• 11.4 % higher than original ADP of FY05

  • 19.5 % higher than revised ADP of FY05

  • Implementation of a fuller ADP is now the major challenge as against targeting a larger ADP

  • Issue of quality is no less important than the issue of size of the ADP.


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III. PUBLIC FINANCE

Public Expenditure: Development Expenditure (ADP)

  • FY91-05 FY01-04

  • Revised ADP as % of Original ADP (-) 4.5% (-) 7.3 %

  • Actual ADP as % of Original ADP (-) 14.4% (-) 18.3%

  • In dollar terms, the ADP is nearly equivalent to or sometimes even lower than that of the earlier years


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III. PUBLIC FINANCE

Public Expenditure: Development Expenditure (ADP)

ADP 2005-06

  • Education, power and local government received the highest allocation

  • Local government received the highest increase in allocation compared to the previous years

  • Share of “Block Allocation” increased significantly in the new ADP

    • Tk 2041.1 crores: 73% higher than the original ADP of FY05.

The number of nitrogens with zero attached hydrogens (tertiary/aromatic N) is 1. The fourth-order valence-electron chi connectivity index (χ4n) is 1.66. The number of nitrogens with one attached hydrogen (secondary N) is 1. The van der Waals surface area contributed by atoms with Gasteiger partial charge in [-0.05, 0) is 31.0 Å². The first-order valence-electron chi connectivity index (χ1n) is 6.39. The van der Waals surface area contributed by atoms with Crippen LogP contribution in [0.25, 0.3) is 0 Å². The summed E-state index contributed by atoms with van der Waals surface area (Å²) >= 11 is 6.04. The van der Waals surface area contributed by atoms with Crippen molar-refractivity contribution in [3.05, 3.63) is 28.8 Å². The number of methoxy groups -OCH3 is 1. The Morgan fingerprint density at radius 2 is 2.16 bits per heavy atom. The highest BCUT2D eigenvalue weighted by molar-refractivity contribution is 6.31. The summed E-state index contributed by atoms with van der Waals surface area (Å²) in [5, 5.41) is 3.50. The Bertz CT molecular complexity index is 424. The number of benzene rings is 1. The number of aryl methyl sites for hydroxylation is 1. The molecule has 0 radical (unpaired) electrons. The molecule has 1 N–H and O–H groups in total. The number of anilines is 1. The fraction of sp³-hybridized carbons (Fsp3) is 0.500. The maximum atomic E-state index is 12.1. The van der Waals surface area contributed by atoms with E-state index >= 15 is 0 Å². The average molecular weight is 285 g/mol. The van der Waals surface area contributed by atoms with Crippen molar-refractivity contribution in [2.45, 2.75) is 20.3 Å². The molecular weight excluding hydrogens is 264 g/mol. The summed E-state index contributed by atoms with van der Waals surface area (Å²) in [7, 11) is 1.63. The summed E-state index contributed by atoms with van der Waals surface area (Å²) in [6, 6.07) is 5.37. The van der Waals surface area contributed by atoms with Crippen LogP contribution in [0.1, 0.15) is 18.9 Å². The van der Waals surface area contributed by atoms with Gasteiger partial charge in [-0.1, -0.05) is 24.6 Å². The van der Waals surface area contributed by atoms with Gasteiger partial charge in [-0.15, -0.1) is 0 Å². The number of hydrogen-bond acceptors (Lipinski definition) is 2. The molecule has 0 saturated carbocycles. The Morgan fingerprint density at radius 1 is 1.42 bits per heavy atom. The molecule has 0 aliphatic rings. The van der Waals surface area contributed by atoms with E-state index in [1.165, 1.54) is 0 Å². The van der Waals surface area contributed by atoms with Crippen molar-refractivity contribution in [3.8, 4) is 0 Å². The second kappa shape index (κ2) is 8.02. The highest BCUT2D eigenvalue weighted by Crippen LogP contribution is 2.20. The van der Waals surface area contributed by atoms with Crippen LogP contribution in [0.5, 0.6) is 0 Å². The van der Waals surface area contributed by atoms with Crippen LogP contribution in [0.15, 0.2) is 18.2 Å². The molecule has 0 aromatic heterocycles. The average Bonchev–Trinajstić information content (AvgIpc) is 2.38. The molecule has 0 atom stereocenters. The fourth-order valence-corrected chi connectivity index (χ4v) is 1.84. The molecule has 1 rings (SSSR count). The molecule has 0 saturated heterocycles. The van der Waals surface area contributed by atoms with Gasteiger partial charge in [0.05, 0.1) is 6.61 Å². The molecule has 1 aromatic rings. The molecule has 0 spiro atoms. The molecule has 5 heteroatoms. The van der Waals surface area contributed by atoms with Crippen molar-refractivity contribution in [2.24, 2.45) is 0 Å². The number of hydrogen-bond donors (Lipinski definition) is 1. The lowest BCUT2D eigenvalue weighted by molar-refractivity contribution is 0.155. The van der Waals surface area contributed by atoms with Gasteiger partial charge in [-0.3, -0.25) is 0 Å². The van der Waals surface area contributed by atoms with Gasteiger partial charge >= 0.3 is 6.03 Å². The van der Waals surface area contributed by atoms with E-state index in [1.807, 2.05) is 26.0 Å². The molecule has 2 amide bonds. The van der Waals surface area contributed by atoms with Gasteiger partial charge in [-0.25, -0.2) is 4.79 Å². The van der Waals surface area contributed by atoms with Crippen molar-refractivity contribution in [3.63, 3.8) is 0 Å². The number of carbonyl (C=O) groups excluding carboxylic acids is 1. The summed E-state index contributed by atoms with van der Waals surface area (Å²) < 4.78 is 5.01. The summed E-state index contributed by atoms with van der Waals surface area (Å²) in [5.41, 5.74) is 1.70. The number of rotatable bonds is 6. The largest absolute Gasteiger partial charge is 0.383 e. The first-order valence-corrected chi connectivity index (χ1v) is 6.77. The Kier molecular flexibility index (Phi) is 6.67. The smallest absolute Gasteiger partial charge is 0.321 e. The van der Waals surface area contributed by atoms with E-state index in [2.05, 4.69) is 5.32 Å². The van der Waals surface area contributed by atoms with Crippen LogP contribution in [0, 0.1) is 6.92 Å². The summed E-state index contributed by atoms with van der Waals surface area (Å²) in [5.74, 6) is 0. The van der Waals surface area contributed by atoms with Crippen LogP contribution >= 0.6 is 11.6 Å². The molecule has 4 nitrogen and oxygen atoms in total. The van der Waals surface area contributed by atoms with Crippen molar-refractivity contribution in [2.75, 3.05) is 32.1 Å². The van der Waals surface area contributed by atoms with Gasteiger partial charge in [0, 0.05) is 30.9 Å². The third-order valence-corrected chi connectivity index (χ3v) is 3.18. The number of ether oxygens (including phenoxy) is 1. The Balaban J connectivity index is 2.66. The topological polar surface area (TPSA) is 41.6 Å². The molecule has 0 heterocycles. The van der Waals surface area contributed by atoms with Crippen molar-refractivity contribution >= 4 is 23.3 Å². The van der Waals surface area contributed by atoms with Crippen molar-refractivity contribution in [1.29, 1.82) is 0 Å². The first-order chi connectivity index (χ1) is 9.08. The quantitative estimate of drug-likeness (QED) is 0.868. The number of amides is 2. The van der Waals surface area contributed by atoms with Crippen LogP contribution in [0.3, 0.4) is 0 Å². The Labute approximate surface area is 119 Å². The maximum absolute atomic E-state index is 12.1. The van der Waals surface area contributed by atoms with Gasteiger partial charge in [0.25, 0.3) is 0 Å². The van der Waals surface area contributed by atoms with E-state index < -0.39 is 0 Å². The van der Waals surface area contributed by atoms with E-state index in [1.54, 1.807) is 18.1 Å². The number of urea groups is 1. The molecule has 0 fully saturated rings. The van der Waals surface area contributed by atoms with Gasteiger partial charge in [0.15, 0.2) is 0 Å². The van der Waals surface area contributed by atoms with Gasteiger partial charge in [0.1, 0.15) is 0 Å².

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III. PUBLIC FINANCE

Public Expenditure: Revenue Expenditure

  • Revenue expenditure in FY05:

    • 17.4 % higher than FY04 (revised); 9.2 % higher than the target for FY04

  • Share of major three heads increased from 78.3 % in FY04 to 79.1 % in FY05


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III. PUBLIC FINANCE

Public Expenditure: Revenue Expenditure

  • Major Features:

  • “Pay of officers” projected to increase 27.7 % in FY06, largely due to the increase in government salary

  • High growth of “Repairs, Maintenance and Rehabilitation” (43.8%) in FY05, largely because of the flood 2004

  • Interest Payment (foreign) during FY05 recorded 19.9 % growth, higher than growth of domestic Interest Payment (9.5 %). Most foreign financing is through loan

  • High growth of “Block Allocation”: 43.8 % in FY05; 181 % projected for FY06. Why would one need so much block allocation in Revenue Expenditure when the Pay and Allowance issue is settled?


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III. PUBLIC FINANCE

Budget Deficit and Financing

  • A systematic fall in budget deficit was observed during FY01-04

    • From (-) 7.0 % in FY01 to (-) 4.2 % in FY04

  • The economy once again experienced a rise in budget deficit in FY05 (-4.5%)

    • However, lower than the PRSP target of (-) 4.7 %